Michael Jackson Estate: 'We'd Like Justice to Be Done'
Michael Jackson Estate: 'We'd Like Justice to Be Done'

The estate of Michael Jackson is, of course, watching the trial of Dr. Conrad Murray with great interest -- but with no formal involvement in the proceedings other than wanting "just to be done," according to one of the executors.

"The estate's role will be to watch it," attorney Howard Weitzman tells Billboard.com. "Having done a few of these types of trials over the years myself, we know the evidence will play out, the jury will come to some decision, and we'll watch it. From my personal perspective and from the estate's perspective, we'd like justice to be done. We know the system sometimes has flaws and the result you'd like to see doesn't always happen. All we can hope is that justice prevails here."

The trial began Tuesday and has already featured bombshell testimony from the late star's security personnel, who prosecutors hope can prove Murray delayed in calling for help in order to conceal evidence he had been over-medicating the singer. On Friday, jurors will hear from two paramedics that arrived at Jackson's home and tried to resuscitate him.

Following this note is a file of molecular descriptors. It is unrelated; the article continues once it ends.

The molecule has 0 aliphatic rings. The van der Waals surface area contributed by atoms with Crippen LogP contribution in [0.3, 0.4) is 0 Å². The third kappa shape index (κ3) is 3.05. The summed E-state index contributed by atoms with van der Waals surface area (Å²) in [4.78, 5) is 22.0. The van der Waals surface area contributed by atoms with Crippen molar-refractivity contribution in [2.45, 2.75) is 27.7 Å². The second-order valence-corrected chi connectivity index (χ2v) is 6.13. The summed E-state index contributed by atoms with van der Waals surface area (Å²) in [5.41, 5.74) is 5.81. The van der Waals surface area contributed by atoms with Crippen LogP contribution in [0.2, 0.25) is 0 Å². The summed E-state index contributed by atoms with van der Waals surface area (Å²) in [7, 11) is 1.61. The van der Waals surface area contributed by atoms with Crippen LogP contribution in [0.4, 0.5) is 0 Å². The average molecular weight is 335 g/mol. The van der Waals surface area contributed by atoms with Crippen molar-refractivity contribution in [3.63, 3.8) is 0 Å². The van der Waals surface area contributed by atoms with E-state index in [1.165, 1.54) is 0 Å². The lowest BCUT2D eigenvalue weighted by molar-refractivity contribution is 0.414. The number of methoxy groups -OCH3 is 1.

As to how Jackson will be portrayed as the trial goes on, particularly during Murray's defense, Weitzman says those maintaining the estate are "not worried about it. He may be portrayed differently than I'd like to see him portrayed, but his genius speaks itself.

"I like to say, 'What do you want to know about Michael Jackson? Press the play button.' That's all there is to say."

The Jackson estate is preparing for the Oct. 2 launch of Cirque du Soleil's Michael Jackson The Immortal World Tour and is eyeballing some new projects for 2012, including a possible 25th anniversary reissue of Jackson's "Bad" album and another collection of unreleased material to follow-up 2010's "Michael."

As for the unauthorized tribute concert that members of Jackson's family has planned for Oct. 8 in Wales, which is slated to feature performances by the Black Eyed Peas, Christina Aguilera and Leona Lewis, Weitzman says the estate is "kind of watching it like everybody else. They've never really had any discussions with us, so we're just watching it all go by."